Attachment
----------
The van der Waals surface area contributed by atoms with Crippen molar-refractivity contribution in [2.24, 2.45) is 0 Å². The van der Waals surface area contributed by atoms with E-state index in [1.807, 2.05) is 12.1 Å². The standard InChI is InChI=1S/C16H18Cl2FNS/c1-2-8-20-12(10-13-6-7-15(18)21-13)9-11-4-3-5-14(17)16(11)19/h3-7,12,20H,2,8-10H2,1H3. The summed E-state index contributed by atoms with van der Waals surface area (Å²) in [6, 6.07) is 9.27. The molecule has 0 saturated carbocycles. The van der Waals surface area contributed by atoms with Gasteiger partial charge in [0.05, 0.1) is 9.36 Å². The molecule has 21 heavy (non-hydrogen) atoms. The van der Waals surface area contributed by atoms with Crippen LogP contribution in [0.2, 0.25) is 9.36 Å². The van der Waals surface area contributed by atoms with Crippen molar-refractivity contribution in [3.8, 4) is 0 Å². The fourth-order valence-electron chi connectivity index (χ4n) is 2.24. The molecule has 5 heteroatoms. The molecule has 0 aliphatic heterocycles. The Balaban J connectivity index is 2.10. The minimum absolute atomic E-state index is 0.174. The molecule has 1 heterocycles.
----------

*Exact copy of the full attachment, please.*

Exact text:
The van der Waals surface area contributed by atoms with Crippen molar-refractivity contribution in [2.24, 2.45) is 0 Å². The van der Waals surface area contributed by atoms with E-state index in [1.807, 2.05) is 12.1 Å². The standard InChI is InChI=1S/C16H18Cl2FNS/c1-2-8-20-12(10-13-6-7-15(18)21-13)9-11-4-3-5-14(17)16(11)19/h3-7,12,20H,2,8-10H2,1H3. The summed E-state index contributed by atoms with van der Waals surface area (Å²) in [6, 6.07) is 9.27. The molecule has 0 saturated carbocycles. The van der Waals surface area contributed by atoms with Gasteiger partial charge in [0.05, 0.1) is 9.36 Å². The molecule has 21 heavy (non-hydrogen) atoms. The van der Waals surface area contributed by atoms with Crippen LogP contribution in [0.2, 0.25) is 9.36 Å². The van der Waals surface area contributed by atoms with Crippen molar-refractivity contribution in [3.8, 4) is 0 Å². The fourth-order valence-electron chi connectivity index (χ4n) is 2.24. The molecule has 5 heteroatoms. The molecule has 0 aliphatic heterocycles. The Balaban J connectivity index is 2.10. The minimum absolute atomic E-state index is 0.174. The molecule has 1 heterocycles.